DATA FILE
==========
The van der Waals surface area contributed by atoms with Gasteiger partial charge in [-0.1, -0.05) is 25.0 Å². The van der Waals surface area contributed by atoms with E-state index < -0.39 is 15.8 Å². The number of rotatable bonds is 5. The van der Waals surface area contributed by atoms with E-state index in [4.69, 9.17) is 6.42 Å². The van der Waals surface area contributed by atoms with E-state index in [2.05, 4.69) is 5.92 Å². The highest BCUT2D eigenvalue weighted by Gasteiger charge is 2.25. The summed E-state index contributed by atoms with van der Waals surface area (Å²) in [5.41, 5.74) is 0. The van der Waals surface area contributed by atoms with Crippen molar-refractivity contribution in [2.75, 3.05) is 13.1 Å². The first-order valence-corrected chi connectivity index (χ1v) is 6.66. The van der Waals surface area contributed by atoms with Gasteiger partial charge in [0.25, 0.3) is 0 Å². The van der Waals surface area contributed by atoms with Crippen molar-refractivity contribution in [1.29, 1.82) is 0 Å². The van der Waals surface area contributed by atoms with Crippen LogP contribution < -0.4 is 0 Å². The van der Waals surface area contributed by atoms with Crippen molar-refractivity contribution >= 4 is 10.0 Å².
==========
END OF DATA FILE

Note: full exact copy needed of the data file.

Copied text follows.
The van der Waals surface area contributed by atoms with Gasteiger partial charge in [-0.1, -0.05) is 25.0 Å². The van der Waals surface area contributed by atoms with E-state index < -0.39 is 15.8 Å². The number of rotatable bonds is 5. The van der Waals surface area contributed by atoms with E-state index in [4.69, 9.17) is 6.42 Å². The van der Waals surface area contributed by atoms with E-state index in [2.05, 4.69) is 5.92 Å². The highest BCUT2D eigenvalue weighted by Gasteiger charge is 2.25. The summed E-state index contributed by atoms with van der Waals surface area (Å²) in [5.41, 5.74) is 0. The van der Waals surface area contributed by atoms with Crippen molar-refractivity contribution in [2.75, 3.05) is 13.1 Å². The first-order valence-corrected chi connectivity index (χ1v) is 6.66. The van der Waals surface area contributed by atoms with Gasteiger partial charge in [0.25, 0.3) is 0 Å². The van der Waals surface area contributed by atoms with Crippen molar-refractivity contribution in [1.29, 1.82) is 0 Å². The van der Waals surface area contributed by atoms with Crippen LogP contribution < -0.4 is 0 Å². The van der Waals surface area contributed by atoms with Crippen molar-refractivity contribution >= 4 is 10.0 Å².